I sympathize with those who find it difficult to trust God in adversity. I have been there often enough myself to know something of the distress, the despair, and the darkness that fills our souls when we wonder if God truly cares about our plight. I have spent a good portion of my adult life encouraging people to pursue holiness, to obey God. Yet, I acknowledge it often seems more difficult to trust God than to obey Him. The moral will of God given to us in the Bible is rational and reasonable. The circumstances in which we must trust God often appear irrational and inexplicable. The law of God is readily recognized to be good for us, even when we don’t want to obey it. The circumstances of our lives frequently appear to be dreadful and grim or perhaps even calamitous and tragic. Obeying God is worked out within well-defined boundaries of God’s revealed will. Trusting God is worked out in an arena that has no boundaries. We do not know the extent, the duration, or the frequency of the painful, adverse circumstances in which we must frequently trust God. We are always coping with the unknown.
Yet it is just as important to trust God as it is to obey Him. When we disobey God we defy His authority and despise His holiness. But when we fail to trust God we doubt His sovereignty and question His goodness. In both cases we cast aspersions upon His majesty and His character. God views our distrust of Him as seriously as He views our disobedience. When the people of Israel were hungry, “they spoke against God, saying, `Can God spread a table in the desert? … Can he supply meat for his people?”‘ The next two verses tell us, “When the LORD heard them, he was very angry … for they did not believe in God or trust in his deliverance” (Psalm 78:19-22).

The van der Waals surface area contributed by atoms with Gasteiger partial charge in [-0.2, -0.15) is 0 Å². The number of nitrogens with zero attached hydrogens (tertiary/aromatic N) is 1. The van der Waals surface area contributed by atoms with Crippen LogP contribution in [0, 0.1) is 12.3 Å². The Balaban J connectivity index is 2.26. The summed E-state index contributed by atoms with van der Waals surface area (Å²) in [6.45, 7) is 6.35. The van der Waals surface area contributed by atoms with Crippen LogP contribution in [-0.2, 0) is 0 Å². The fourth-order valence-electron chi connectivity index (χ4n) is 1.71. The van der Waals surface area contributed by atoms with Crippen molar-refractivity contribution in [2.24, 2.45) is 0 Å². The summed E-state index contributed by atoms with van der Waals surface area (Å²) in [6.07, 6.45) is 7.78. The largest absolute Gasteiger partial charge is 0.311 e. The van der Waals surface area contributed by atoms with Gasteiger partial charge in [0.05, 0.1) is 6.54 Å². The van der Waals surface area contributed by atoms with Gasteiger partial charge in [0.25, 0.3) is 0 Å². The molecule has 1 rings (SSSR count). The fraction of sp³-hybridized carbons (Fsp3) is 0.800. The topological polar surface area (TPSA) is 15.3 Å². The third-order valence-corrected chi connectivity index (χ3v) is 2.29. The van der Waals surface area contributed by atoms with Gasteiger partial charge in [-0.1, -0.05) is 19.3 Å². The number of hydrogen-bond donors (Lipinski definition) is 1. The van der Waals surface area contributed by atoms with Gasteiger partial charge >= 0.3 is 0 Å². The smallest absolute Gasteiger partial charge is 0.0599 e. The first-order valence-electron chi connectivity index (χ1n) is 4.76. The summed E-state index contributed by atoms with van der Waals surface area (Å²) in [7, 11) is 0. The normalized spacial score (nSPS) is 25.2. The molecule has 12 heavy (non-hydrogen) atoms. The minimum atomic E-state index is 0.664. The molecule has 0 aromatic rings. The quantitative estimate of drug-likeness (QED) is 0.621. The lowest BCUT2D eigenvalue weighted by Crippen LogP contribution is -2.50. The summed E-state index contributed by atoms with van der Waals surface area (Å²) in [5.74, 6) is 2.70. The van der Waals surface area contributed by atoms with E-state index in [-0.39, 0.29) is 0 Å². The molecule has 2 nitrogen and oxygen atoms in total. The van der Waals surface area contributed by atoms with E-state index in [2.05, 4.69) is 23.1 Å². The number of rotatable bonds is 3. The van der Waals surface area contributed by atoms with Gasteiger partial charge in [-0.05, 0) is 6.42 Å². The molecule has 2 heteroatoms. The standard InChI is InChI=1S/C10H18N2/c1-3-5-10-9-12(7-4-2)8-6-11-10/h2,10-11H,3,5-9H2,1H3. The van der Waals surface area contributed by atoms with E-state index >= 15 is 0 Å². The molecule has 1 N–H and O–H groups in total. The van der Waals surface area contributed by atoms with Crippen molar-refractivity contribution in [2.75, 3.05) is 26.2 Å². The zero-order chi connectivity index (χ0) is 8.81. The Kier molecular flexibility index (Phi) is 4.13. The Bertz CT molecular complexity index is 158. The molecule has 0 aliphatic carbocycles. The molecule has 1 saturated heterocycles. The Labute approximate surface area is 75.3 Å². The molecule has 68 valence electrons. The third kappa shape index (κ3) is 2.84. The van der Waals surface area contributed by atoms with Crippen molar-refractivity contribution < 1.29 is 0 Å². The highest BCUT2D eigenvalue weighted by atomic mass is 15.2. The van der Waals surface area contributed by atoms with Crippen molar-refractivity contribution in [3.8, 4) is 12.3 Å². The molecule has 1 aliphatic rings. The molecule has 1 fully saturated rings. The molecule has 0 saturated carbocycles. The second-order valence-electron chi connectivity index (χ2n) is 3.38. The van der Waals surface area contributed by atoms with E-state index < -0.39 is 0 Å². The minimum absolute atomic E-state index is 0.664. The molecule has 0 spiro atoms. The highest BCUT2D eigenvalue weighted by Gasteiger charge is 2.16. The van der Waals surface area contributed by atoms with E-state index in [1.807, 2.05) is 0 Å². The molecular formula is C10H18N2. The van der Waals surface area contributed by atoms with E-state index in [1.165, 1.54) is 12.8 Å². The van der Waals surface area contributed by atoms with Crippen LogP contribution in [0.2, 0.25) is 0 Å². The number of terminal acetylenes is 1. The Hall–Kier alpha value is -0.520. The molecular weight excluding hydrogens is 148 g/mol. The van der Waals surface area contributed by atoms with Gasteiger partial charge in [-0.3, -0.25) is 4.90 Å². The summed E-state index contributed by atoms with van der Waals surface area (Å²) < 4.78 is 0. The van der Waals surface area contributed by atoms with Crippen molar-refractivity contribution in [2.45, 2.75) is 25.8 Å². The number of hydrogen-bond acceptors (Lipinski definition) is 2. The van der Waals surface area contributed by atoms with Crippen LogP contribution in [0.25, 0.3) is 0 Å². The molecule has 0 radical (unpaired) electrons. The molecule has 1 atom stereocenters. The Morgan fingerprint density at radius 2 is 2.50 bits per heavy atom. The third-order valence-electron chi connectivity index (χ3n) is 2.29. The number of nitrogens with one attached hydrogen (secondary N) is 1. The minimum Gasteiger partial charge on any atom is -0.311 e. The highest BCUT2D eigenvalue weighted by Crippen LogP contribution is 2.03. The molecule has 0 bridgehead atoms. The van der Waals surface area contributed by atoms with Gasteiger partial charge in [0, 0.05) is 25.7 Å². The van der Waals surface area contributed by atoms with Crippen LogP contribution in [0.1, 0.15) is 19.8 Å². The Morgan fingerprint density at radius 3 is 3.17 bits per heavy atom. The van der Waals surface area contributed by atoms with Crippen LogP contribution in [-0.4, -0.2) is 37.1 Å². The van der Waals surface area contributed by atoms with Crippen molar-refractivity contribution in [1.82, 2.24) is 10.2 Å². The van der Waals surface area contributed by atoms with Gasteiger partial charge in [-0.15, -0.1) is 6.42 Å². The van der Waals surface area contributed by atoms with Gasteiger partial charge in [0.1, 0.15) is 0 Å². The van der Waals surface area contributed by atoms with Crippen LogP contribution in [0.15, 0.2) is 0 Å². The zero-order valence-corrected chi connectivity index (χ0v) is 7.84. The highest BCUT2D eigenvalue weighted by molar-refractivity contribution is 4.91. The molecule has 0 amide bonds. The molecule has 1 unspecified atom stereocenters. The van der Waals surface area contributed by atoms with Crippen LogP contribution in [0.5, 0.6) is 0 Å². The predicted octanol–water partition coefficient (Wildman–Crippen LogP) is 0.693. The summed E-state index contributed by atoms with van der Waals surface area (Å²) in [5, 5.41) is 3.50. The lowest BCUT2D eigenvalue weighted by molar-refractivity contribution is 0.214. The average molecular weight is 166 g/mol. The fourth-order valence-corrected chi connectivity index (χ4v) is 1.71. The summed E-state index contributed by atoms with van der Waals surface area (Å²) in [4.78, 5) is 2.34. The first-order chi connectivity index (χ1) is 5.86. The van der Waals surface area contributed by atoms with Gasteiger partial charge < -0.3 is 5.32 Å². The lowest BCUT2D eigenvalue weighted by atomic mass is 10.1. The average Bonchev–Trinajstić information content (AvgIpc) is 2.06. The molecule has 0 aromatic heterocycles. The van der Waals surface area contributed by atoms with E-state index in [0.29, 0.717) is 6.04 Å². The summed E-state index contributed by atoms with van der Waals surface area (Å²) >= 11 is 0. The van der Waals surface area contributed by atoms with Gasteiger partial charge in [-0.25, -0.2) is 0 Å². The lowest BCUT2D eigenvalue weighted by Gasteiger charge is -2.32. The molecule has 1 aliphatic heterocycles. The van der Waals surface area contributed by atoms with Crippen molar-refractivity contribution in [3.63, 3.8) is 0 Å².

In order to trust God, we must always view our adverse circumstances through the eyes of faith, not of sense. [Jerry Bridges, Trusting God: Even When Life Hurts, pp. 17-18.]